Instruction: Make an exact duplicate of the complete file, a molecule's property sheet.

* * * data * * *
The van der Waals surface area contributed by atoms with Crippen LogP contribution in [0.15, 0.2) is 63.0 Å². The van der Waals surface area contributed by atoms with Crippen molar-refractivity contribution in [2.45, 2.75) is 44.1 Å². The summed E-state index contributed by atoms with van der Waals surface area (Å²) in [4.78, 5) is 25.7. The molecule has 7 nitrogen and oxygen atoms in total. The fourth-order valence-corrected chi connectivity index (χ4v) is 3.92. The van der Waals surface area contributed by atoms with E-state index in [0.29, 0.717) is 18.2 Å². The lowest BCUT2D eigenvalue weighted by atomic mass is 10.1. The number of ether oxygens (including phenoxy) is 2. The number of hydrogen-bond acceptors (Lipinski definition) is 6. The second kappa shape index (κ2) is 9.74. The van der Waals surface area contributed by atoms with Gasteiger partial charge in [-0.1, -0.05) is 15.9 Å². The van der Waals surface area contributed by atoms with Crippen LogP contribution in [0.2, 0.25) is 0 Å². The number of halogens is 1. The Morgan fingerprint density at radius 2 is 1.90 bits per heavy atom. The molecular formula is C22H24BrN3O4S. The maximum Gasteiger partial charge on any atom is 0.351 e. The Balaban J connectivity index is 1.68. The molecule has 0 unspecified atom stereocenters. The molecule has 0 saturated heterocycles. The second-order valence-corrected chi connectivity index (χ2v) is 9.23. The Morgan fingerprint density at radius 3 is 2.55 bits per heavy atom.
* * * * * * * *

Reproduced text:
The van der Waals surface area contributed by atoms with Crippen LogP contribution in [0.15, 0.2) is 63.0 Å². The van der Waals surface area contributed by atoms with Crippen molar-refractivity contribution in [2.45, 2.75) is 44.1 Å². The summed E-state index contributed by atoms with van der Waals surface area (Å²) in [4.78, 5) is 25.7. The molecule has 7 nitrogen and oxygen atoms in total. The fourth-order valence-corrected chi connectivity index (χ4v) is 3.92. The van der Waals surface area contributed by atoms with E-state index in [0.29, 0.717) is 18.2 Å². The lowest BCUT2D eigenvalue weighted by atomic mass is 10.1. The number of ether oxygens (including phenoxy) is 2. The number of hydrogen-bond acceptors (Lipinski definition) is 6. The second kappa shape index (κ2) is 9.74. The van der Waals surface area contributed by atoms with Gasteiger partial charge in [-0.1, -0.05) is 15.9 Å². The van der Waals surface area contributed by atoms with Crippen LogP contribution in [0.2, 0.25) is 0 Å². The number of halogens is 1. The Morgan fingerprint density at radius 2 is 1.90 bits per heavy atom. The molecular formula is C22H24BrN3O4S. The maximum Gasteiger partial charge on any atom is 0.351 e. The Balaban J connectivity index is 1.68. The molecule has 0 unspecified atom stereocenters. The molecule has 0 saturated heterocycles. The second-order valence-corrected chi connectivity index (χ2v) is 9.23. The Morgan fingerprint density at radius 3 is 2.55 bits per heavy atom.